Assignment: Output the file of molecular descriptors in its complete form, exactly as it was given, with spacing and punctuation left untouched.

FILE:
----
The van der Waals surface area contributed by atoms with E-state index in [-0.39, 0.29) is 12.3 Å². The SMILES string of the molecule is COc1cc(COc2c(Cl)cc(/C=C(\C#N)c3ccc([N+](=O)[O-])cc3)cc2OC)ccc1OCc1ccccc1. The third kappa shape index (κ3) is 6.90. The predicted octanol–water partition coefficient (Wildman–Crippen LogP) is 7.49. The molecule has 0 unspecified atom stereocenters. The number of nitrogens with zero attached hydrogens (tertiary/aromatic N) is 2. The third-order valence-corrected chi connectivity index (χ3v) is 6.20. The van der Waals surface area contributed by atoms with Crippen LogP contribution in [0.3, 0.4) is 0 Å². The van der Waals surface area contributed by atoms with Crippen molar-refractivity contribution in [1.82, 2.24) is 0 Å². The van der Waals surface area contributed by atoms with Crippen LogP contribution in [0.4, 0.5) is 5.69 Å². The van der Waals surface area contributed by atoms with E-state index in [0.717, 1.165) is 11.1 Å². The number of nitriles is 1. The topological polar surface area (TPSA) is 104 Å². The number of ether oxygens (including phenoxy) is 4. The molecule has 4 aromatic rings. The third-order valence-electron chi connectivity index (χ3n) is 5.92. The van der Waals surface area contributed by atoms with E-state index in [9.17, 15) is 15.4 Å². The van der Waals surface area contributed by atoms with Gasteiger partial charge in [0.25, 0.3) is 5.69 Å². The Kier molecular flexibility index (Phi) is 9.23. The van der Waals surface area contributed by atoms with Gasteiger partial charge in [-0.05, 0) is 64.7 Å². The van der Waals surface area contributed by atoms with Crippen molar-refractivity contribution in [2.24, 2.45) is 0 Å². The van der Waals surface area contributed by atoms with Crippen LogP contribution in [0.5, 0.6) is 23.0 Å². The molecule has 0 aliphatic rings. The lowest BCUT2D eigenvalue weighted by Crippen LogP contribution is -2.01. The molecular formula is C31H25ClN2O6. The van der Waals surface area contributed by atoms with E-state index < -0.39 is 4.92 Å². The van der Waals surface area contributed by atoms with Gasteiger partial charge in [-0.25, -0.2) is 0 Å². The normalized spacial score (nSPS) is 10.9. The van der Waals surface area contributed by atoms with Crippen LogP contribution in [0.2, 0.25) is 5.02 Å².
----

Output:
The van der Waals surface area contributed by atoms with E-state index in [-0.39, 0.29) is 12.3 Å². The SMILES string of the molecule is COc1cc(COc2c(Cl)cc(/C=C(\C#N)c3ccc([N+](=O)[O-])cc3)cc2OC)ccc1OCc1ccccc1. The third kappa shape index (κ3) is 6.90. The predicted octanol–water partition coefficient (Wildman–Crippen LogP) is 7.49. The molecule has 0 unspecified atom stereocenters. The number of nitrogens with zero attached hydrogens (tertiary/aromatic N) is 2. The third-order valence-corrected chi connectivity index (χ3v) is 6.20. The van der Waals surface area contributed by atoms with Crippen LogP contribution in [0.3, 0.4) is 0 Å². The van der Waals surface area contributed by atoms with Crippen molar-refractivity contribution in [1.82, 2.24) is 0 Å². The van der Waals surface area contributed by atoms with Crippen LogP contribution in [0.4, 0.5) is 5.69 Å². The van der Waals surface area contributed by atoms with E-state index in [0.717, 1.165) is 11.1 Å². The number of nitriles is 1. The topological polar surface area (TPSA) is 104 Å². The number of ether oxygens (including phenoxy) is 4. The molecule has 4 aromatic rings. The third-order valence-electron chi connectivity index (χ3n) is 5.92. The van der Waals surface area contributed by atoms with E-state index in [9.17, 15) is 15.4 Å². The van der Waals surface area contributed by atoms with Gasteiger partial charge in [0.25, 0.3) is 5.69 Å². The Kier molecular flexibility index (Phi) is 9.23. The van der Waals surface area contributed by atoms with Gasteiger partial charge in [-0.05, 0) is 64.7 Å². The van der Waals surface area contributed by atoms with Crippen molar-refractivity contribution in [2.24, 2.45) is 0 Å². The van der Waals surface area contributed by atoms with Crippen LogP contribution in [0.5, 0.6) is 23.0 Å². The molecule has 0 aliphatic rings. The lowest BCUT2D eigenvalue weighted by Crippen LogP contribution is -2.01. The molecular formula is C31H25ClN2O6. The van der Waals surface area contributed by atoms with E-state index < -0.39 is 4.92 Å². The van der Waals surface area contributed by atoms with Gasteiger partial charge in [-0.25, -0.2) is 0 Å². The normalized spacial score (nSPS) is 10.9. The van der Waals surface area contributed by atoms with Crippen LogP contribution in [0.2, 0.25) is 5.02 Å².